# Moment of Inertia Problem

by greswd
Tags: inertia, moment
 P: 147 Here's a derviation from HyperPhysics: He says: $$dV=πy^{2}dz$$ However, if we're finding the surface area of the sphere: $$dA=2πRdz≠2πydz$$ If we cannot use $$dA=2πydz$$, how come $$dV=πy^{2}dz$$ is still applicable?
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P: 41,457
 Quote by greswd He says: $$dV=πy^{2}dz$$
That's the volume of those circular disks.

What does finding the surface area of the sphere have to do with this?
P: 147
 Quote by Doc Al What does finding the surface area of the sphere have to do with this?

If I want to find the MoI of a hollow sphere.

Based on the same assumptions $$dA=2πydz$$, it should be like that, but it's not .

I'm trying to calculate the MoIs of some hollow objects, not sure what kind of area formula I should use.

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P: 41,457
Moment of Inertia Problem

 Quote by greswd If I want to find the MoI of a hollow sphere. Based on the same assumptions $$dA=2πydz$$, it should be like that, but it's not .
Not sure what you mean by "the same assumptions". To find the surface area of that ring, you need the arc length, not the vertical distance (dz).
P: 147
 Quote by Doc Al Not sure what you mean by "the same assumptions". To find the surface area of that ring, you need the arc length, not the vertical distance (dz).
Yup, that's the perplexing part of the formula $$A=2πRz$$

As z tends to zero, that particular segment of a sphere should tend toward a segment of a cone. And for a cone, when z tends to zero

$$A→2πrz$$

The difference between the conical area and the area of a cylinder wrapped around it should decrease until they are equal when z tends to zero.
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P: 41,457
 Quote by greswd Yup, that's the perplexing part of the formula $$A=2πRz$$ As z tends to zero, that particular segment of a sphere should tend toward a segment of a cone. And for a cone, when z tends to zero $$A→2πrz$$
Again, it's the length of that side that must be used. And that length is not simply z. (It's at an angle.)

 The difference between the conical area and the area of a cylinder wrapped around it should decrease until they are equal when z tends to zero.
Their ratio remains finite. They aren't the same.
 P: 362 Is this for the moment of inertia of a sphere?
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P: 41,457
 Quote by HomogenousCow Is this for the moment of inertia of a sphere?
A spherical shell.
 P: 362 I'm pretty sure it's for a full sphere, that dI there represents the moment of inertia of a single disk at height z, and then he integrates from the bottom to the top.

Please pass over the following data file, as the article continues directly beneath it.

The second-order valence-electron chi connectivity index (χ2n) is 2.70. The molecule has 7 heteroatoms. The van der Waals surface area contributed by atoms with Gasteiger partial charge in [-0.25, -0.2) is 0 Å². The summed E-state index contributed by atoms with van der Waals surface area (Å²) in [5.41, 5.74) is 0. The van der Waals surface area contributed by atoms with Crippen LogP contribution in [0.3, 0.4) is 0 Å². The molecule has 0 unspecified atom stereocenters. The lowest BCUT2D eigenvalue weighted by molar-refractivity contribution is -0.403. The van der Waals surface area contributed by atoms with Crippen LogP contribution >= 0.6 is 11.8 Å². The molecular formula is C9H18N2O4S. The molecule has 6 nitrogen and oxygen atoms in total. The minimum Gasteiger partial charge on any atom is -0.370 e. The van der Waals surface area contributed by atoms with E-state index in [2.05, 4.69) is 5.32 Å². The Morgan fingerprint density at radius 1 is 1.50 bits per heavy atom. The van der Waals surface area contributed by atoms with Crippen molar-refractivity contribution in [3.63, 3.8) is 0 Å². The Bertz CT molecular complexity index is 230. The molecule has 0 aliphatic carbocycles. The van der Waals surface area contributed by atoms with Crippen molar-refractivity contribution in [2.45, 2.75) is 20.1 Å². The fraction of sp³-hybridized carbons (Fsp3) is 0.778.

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P: 41,457
 Quote by HomogenousCow I'm pretty sure it's for a full sphere, that dI there represents the moment of inertia of a single disk at height z, and then he integrates from the bottom to the top.
Yes, that would be correct if he were finding the moment of inertia of a solid sphere, but he's not.
P: 147
 Quote by Doc Al Again, it's the length of that side that must be used. And that length is not simply z. (It's at an angle.)
That sounds correct.

But why does this not apply to volume integrals?
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P: 41,457
 Quote by greswd But why does this not apply to volume integrals?
Any slant with the side will be a second order correction to the radius and will have no effect on the volume element.

The volume is the area times thickness:
dV = area * dz = πr2dz

If we vary the radius by dr, we get:
dV = π(r + dr)2dz = π(r2 + 2rdr + dr2)dz
dV = πr2dz + 2πrdrdz + πdr2dz

The higher order differentials can be ignored.
P: 147
 Quote by Doc Al Any slant with the side will be a second order correction to the radius and will have no effect on the volume element. The volume is the area times thickness: dV = area * dz = πr2dz If we vary the radius by dr, we get: dV = π(r + dr)2dz = π(r2 + 2rdr + dr2)dz dV = πr2dz + 2πrdrdz + πdr2dz The higher order differentials can be ignored.
So ignoring the higher order differentials, we still get an exact answer?

What if the external area is perimeter times thickness:

dA = perimeter * dz =2πrdz

Varying the radius by dr, we get:

dA = 2π(r+dr)dz =(2πr+2πdr)dz = 2πrdz + 2πdrdz
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P: 41,457
 Quote by greswd So ignoring the higher order differentials, we still get an exact answer?
Yes, that's how it's done. In the limit as they go to zero, (dx)2 can be ignored compared to dx.
 What if the external area is perimeter times thickness:
But the surface area is not perimeter times thickness; it's perimeter times the length of the side.
P: 147
 Quote by Doc Al Yes, that's how it's done. In the limit as they go to zero, (dx)2 can be ignored compared to dx. But the surface area is not perimeter times thickness; it's perimeter times the length of the side.
ah, that makes sense.

but then volume can also be considered area times some funny ratio and not just the vertical height dz
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P: 41,457
 Quote by greswd but then volume can also be considered area times some funny ratio and not just the vertical height dz
You can express the length of the side in terms of the height. But that will also depend on the angle.
P: 147
 Quote by Doc Al You can express the length of the side in terms of the height. But that will also depend on the angle.
yeah it will. so you've already explained why we can use dz for volume integrals, by ignoring the higher order differentials.

but for external area, you said we must account for the slant, I used (r + dr), doesn't that do the job?

I'm afriad my mathematical understanding is really sketchy.
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